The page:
• Earlier this year, Green Building Advisor published a PCM product guide, focusing on products designed to reduce energy use in buildings. It’s a bit of a history lesson combined with an overview of products now on the market, including Phase Change Solution‘s ENRG Blanket; Insolcorp‘s Templok ceiling tiles and roofing systems; Dörken‘s Delta-Cool 24 pouches, balls, panels and sheets; Viking Cold Solutions‘ commercial cold storage panels (shown here); and Sunamp‘s Thermino water heater. Perhaps most interesting is the accompanying discussion, with experts weighing in on the functionality and cost-effectiveness of these products.
• Vast Solar of Australia is part of a consortium that will receive $2.3 million (US) from the U.S. Department of Energy to develop and test designs of molten salt thermal energy storage tanks to improve the performance of concentrating solar-thermal power technologies in industrial settings. Vast Solar has been operating a 1 MW CSP pilot plant at Jemalong, New South Wales, since 2018. The consortium is led by U.S.-based renewable technology company Solar Dynamics.
• SINTEF Energy Research of Norway offers a look at the PCM-based thermal storage system developed at the ZEB Laboratory, owned and operated by SINTEF and the Norwegian University of Science and Technology in Trondheim. The system uses a biobased PCM with a peak melt point of 37 degrees C to store wind-, waste- and solar-generated thermal energy to warm the lab building. The 200 kWh system, installed more than a year ago, contains 3 tons of PCM. “The PCM-based heat storage system is delivering exactly the performance we expected,” says Alexis Sevault, a research manager at SINTEF. “We’re utilising as much as possible of the building’s self-produced solar energy. We’re also finding that the system is very well suited to so-called ‘peak shaving.’ ”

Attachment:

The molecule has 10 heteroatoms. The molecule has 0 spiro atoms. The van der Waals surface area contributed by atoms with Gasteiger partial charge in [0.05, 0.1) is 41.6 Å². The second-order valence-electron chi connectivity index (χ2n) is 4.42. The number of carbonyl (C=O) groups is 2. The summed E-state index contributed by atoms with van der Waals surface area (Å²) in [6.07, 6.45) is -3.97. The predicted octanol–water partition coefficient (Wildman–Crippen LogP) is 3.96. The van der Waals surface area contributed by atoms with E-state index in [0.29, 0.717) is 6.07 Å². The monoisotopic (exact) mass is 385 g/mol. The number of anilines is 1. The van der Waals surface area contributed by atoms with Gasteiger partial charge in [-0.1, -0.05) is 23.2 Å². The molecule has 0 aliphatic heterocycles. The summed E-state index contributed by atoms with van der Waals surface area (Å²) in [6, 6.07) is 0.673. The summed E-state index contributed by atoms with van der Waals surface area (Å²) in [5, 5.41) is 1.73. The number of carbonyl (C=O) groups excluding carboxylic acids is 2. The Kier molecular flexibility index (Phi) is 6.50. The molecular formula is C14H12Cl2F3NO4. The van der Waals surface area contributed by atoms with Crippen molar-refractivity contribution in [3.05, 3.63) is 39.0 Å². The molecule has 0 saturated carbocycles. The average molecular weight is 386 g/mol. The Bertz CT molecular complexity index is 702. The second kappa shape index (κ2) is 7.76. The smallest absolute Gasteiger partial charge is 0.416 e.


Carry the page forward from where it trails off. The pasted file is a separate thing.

U.S. patent application 20220322722 (applicant La Bomba SPRL, Hamme-Mille, Belgium):